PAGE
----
Belong To celebrates 10 years of showing teens that ‘being gay is okay’
The organisation for lesbian, gay, bisexual and transgendered (LGBT) young people focuses on their mental health needs
Carol-Anne O’Brien, Michael Barron, Anthony Burrowes, Siobhan Cuddy and Oisin O’Reilly of Belong To, the Youth Service for gay and lesbian teenagers. Photograph: Alan Betson / THE IRISH TIMES
A couple of years ago Michael Barron, the director of Belong To, the national organisation for Lesbian, Gay, Bisexual and Transgendered (LGBT) young people, was driving through Buncrana with his husband, when he saw some teenagers graffiti-ing a wall. “One of the guys was writing the word ‘gay’. I don’t know what came over us, but we decided to stop. We assumed it was an act of homophobia.” He laughs. “When we went over the guy was writing ‘Being Gay is Okay’.’”
Things are changing for gay teenagers in Ireland. Belong To has had a lot to do with that. Ten years ago, it began as a one-man operation run from a small desk-less office on Dublin’s Capel Street. Since then they have gone from dealing with 52 young people in north Dublin to 3,500 across 24 LGBT groups countrywide and have become a model of good practice for Unesco, working closely with other LGBT organisations internationally. The aforementioned graffiti artists were working with an LGBT group and local gardaí.
“I had been working in Focus Ireland, ” says Barron, sitting in Belong To’s more spacious headquarters on Parliament Street, recalling the group’s origins. “I was the only out gay member of staff so when a gay or lesbian person would come in I was asked to work with them . . . It was clear that there were a disproportionate number of young homeless people who identified as gay or lesbian.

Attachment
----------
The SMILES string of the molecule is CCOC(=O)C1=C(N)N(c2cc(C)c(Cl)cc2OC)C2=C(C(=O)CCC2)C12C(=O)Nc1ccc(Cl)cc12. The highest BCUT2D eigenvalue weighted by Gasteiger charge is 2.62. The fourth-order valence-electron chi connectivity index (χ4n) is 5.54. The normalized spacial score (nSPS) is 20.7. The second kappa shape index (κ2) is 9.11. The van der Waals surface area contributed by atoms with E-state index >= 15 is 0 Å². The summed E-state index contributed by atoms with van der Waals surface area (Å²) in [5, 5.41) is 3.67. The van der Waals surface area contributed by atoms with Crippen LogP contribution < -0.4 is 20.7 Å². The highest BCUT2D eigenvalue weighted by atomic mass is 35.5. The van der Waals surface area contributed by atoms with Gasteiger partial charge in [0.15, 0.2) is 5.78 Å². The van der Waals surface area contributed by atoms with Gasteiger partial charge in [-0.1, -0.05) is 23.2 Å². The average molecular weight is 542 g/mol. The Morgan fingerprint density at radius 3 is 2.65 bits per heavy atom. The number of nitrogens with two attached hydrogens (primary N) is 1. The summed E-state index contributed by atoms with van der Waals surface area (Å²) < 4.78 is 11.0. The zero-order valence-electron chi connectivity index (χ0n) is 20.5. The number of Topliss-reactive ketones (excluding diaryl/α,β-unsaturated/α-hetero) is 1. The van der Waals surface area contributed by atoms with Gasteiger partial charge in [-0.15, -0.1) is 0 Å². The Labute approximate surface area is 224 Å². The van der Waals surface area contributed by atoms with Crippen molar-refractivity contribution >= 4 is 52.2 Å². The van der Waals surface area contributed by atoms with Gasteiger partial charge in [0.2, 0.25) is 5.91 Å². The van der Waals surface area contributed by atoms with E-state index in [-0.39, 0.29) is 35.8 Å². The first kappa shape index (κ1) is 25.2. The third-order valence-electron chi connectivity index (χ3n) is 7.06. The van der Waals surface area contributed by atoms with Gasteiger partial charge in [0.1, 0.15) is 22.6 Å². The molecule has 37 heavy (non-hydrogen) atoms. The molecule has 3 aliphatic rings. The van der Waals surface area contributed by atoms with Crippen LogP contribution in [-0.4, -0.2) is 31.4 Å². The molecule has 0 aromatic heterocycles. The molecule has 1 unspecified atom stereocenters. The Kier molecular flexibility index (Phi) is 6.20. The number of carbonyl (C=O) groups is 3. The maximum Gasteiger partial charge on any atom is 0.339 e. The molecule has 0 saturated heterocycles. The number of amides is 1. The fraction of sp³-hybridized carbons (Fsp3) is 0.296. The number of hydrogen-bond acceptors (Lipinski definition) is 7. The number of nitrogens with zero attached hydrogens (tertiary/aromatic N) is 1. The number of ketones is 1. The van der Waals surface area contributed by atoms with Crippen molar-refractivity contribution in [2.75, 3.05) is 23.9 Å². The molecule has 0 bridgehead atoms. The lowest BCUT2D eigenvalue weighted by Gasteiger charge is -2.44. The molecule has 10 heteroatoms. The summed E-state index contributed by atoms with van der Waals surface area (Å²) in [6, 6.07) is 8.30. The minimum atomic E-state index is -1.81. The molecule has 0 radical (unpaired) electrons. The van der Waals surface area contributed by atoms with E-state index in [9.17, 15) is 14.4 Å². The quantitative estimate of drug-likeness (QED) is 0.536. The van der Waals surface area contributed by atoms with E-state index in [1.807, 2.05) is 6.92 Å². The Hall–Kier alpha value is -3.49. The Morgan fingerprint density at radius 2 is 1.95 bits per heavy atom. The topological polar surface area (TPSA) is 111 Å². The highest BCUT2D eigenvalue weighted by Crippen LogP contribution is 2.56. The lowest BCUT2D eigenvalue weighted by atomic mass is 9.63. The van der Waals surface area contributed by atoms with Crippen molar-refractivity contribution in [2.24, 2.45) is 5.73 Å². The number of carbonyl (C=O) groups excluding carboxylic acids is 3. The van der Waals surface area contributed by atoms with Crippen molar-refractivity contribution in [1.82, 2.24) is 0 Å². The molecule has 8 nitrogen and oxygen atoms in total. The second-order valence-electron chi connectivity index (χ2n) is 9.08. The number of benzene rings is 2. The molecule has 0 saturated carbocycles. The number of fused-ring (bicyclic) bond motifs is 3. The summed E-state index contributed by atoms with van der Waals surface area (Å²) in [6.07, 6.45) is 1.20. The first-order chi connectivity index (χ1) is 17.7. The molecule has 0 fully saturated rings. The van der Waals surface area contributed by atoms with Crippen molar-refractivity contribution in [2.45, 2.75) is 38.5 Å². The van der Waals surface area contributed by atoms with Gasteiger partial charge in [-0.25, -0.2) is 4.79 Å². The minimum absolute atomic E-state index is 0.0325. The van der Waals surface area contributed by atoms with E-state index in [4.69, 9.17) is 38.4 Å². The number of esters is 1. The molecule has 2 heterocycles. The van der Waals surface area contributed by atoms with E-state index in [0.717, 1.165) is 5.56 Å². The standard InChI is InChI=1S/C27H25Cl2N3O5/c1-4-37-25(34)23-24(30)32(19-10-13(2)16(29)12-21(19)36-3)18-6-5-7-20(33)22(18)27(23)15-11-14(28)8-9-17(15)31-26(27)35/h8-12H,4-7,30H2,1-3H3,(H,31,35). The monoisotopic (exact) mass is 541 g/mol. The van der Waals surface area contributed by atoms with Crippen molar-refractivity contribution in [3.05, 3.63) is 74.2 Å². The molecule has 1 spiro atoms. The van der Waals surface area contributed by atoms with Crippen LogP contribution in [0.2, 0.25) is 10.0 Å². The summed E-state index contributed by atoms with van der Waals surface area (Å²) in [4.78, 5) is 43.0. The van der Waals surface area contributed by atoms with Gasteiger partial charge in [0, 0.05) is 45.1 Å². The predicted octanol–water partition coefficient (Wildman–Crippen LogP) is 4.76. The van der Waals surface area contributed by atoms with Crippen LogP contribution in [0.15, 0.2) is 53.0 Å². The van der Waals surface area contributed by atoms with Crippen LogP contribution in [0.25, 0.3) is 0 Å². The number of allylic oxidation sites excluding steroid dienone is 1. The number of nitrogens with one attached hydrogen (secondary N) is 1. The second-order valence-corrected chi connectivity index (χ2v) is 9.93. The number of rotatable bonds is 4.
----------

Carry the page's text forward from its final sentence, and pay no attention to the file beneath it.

“If we were working with a young migrant or a young Traveller there were organisations to link in with, but when it came to the LGBT young people there was nothing.”
From the start, Belong To was committed to working with marginalised young LGBT people from all strata of society.
The most powerful thing, says Barron, was young people getting to meet others who were going through the same things. But the remit has changed over the years.
“At the very beginning we were very much a local youth project, but it was quickly clear that young people were travelling really long distances to come to us. One young guy used to travel from outside Westport every Sunday, a round trip of 10 hours door to door.”
Another turning point came when Belong To arranged a youth exchange to Manchester. “[We had to] ask if there was any medication they needed. Seven out of the 12 of them were being medicated for depression. That was a real eye-opener . . . We got a lot more serious about policy and social change work. How could seven out of these 12 teenagers be medicated?”
Belong To began to focus more on the mental-health needs of LGBT teenagers, who are disproportionately likely to self-harm and to use drugs. A lot of things were driven by frustration, says Barron. “I would visit this young trans woman who was committed to [a mental health institution]. Her family, her community, her school and the institution were awful to her. She was being treated terribly . . . This was around the time we were negotiating for the inclusion of LGBT people in the National Suicide Prevention Strategy. I was really upset for her but it was motivating.”